Objective war correspondents

Objective war correspondents

I’ve written about Jules Crittenden before. He’s a Boston Herald reporter embedded with the 3rd Infantry Division. In his latest dispatch from the front, he relates his experience of the initial thrust into Baghdad and his unit’s taking one of Saddam’s palaces. It illustrates why the embedded reporter program is so valuable to the guys in the Pentagon because it creates journalists who understand our guys so that when they say “Kill ‘em all, let God sort ‘em out,” it’s not because they’re evil, but because it the kind of thing a guy says after he’s been shot at for days on end, hasn’t had any sleep, and just wants to get done and go home. He probably doesn’t mean it, but even if he did, the rigid hierarchical structure of the military is there precisely to control such impulses. War does terrible things to the people on both sides of the gun. And this is what the Bush administration wanted all of us to see through the eyes of the embedded reporters.

Often the reporters come to identify so much with the men they travel with that they report on their activities with a “we” rather than “they.” And they can then identify even morei n other ways:

Down the broad avenue, the column halted in front of a Versailles-like palace, topped with four gargantuan and very bizarre busts of Saddam in an Arabesque war helmet that caught our attention briefly, but the fire coming from the ditches under roadside hedges distracted us.

It was here I went over to the dark side. I spotted the silhouettes of several Iraqi soldiers looking at us from the shadows 20 feet to our left. I shouted, “There’s three of the [expletive] right there.”

“Where are the [expletive]?” Howison said, spinning around in his hatch. “The [expletive] are right there,” I said, pointing.

“There?” he said, opening up with the 50. I saw one man’s body splatter as the large-caliber bullets ripped it up. The man behind him appeared to be rising, and was cut down by repeated bursts.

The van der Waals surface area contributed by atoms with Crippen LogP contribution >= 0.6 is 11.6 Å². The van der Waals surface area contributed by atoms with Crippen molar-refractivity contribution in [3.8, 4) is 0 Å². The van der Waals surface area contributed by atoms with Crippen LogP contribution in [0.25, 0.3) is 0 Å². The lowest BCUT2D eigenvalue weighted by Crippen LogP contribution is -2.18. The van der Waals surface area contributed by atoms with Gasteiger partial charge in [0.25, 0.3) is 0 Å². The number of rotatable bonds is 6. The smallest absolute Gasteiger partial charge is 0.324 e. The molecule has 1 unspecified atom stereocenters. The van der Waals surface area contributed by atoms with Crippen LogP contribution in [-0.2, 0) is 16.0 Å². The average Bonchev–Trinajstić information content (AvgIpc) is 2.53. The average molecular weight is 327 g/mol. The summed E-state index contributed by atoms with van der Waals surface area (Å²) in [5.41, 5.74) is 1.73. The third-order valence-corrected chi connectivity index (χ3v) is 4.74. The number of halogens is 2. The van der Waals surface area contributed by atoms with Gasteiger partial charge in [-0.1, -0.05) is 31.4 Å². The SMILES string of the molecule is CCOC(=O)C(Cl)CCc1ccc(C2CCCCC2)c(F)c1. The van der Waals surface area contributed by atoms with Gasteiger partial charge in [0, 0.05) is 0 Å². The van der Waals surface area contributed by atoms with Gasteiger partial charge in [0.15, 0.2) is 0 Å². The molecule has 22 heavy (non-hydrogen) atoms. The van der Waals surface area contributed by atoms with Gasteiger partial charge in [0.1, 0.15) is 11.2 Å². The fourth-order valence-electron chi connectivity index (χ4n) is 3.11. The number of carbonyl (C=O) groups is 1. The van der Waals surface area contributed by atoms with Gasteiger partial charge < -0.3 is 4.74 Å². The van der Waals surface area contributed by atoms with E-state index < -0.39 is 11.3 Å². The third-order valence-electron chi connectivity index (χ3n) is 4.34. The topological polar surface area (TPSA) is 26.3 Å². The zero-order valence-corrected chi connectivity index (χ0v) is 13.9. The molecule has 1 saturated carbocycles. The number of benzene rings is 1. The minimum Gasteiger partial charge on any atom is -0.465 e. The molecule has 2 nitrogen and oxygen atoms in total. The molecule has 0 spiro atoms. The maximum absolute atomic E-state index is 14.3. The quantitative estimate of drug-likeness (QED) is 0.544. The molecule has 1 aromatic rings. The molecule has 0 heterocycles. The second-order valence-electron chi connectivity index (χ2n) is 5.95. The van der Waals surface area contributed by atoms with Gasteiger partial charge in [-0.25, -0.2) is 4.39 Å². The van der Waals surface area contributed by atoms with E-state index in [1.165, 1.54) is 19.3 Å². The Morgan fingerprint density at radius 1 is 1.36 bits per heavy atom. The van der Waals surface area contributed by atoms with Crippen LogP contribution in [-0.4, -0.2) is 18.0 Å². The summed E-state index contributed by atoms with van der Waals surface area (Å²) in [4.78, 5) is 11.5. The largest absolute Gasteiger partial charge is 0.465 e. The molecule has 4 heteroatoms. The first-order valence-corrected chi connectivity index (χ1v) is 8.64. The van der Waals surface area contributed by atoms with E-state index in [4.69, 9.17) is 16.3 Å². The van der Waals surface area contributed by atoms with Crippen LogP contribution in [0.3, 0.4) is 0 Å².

“There’s another [expletive] over there,” I told Howison. The two soldiers in the crew hatch with me started firing their rifles, but I think Howison was the one who got him, firing through the metal plate the soldier was hiding behind.

Some in our profession might think as a reporter and non-combatant, I was there only to observe. Now that I have assisted in the deaths of three human beings in the war I was sent to cover, Ids coming back, but Mike Weir. A lot of ink and pixels will be sacrificed in stories about Tiger’s Sunday fadeaway. Hey, I was one of those people who expected him to win after his fabulous round on Saturday to bring himself from 43rd in the field to 5th. But, alas, Woods has shown that sometimes he is merely human. He can’t win them all.

The big story that may be lost in this is Mike Weir’s big comeback. After the second round, he was leading everyone by six shots I think. But yesterday, the wheels came off and he shot a disappointing 75. It looked like he was about to fade into oblivion. Instead, he came back and ended up in a playoff with Len Mattiace. Weir took it and has now won 3 tournaments this year and stands at the top of the money list (the ranking system for professional golfers). That’s quite impressive for a guy that most casual golf fans wouldn’t recognize. And it was made possible by a great comeback for a great win.

By the way, thank you to Martha Burk and her cranky crones. Their ridiculous protest resulted in commercial-free TV coverage (Augusta National paid for it all to avoid a boycott) which I enjoyed immensely. (Although, Sunday afternoon I was madly switching between golf, NASCAR, and Red Sox.)

Written by
Domenico Bettinelli

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